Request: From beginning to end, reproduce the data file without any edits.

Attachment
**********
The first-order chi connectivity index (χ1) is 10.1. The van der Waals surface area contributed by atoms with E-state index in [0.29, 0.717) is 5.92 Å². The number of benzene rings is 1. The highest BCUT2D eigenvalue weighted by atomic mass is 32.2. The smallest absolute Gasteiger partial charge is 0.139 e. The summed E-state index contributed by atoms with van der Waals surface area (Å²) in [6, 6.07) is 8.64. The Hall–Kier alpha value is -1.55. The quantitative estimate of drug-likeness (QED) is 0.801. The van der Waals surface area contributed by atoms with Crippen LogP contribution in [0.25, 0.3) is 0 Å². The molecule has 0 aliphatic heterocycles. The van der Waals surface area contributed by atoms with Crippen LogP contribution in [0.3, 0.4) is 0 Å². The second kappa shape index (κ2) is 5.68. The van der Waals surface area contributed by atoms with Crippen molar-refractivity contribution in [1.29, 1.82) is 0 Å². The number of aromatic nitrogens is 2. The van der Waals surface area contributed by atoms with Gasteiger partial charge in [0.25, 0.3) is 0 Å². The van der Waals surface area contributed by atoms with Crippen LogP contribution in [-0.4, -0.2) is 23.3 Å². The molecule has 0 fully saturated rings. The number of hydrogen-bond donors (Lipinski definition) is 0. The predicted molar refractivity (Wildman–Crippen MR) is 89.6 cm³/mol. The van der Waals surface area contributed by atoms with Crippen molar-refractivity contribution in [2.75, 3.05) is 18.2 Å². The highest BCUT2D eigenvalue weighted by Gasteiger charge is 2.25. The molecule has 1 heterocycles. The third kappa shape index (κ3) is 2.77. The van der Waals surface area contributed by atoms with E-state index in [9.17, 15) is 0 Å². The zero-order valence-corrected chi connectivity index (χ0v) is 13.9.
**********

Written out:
The first-order chi connectivity index (χ1) is 10.1. The van der Waals surface area contributed by atoms with E-state index in [0.29, 0.717) is 5.92 Å². The number of benzene rings is 1. The highest BCUT2D eigenvalue weighted by atomic mass is 32.2. The smallest absolute Gasteiger partial charge is 0.139 e. The summed E-state index contributed by atoms with van der Waals surface area (Å²) in [6, 6.07) is 8.64. The Hall–Kier alpha value is -1.55. The quantitative estimate of drug-likeness (QED) is 0.801. The van der Waals surface area contributed by atoms with Crippen LogP contribution in [0.25, 0.3) is 0 Å². The molecule has 0 aliphatic heterocycles. The van der Waals surface area contributed by atoms with Crippen LogP contribution in [0.3, 0.4) is 0 Å². The second kappa shape index (κ2) is 5.68. The van der Waals surface area contributed by atoms with Crippen molar-refractivity contribution in [1.29, 1.82) is 0 Å². The number of aromatic nitrogens is 2. The van der Waals surface area contributed by atoms with Gasteiger partial charge in [0.25, 0.3) is 0 Å². The van der Waals surface area contributed by atoms with Crippen LogP contribution in [-0.4, -0.2) is 23.3 Å². The molecule has 0 fully saturated rings. The number of hydrogen-bond donors (Lipinski definition) is 0. The predicted molar refractivity (Wildman–Crippen MR) is 89.6 cm³/mol. The van der Waals surface area contributed by atoms with Crippen molar-refractivity contribution in [2.75, 3.05) is 18.2 Å². The highest BCUT2D eigenvalue weighted by Gasteiger charge is 2.25. The molecule has 1 heterocycles. The third kappa shape index (κ3) is 2.77. The van der Waals surface area contributed by atoms with E-state index in [9.17, 15) is 0 Å². The zero-order valence-corrected chi connectivity index (χ0v) is 13.9.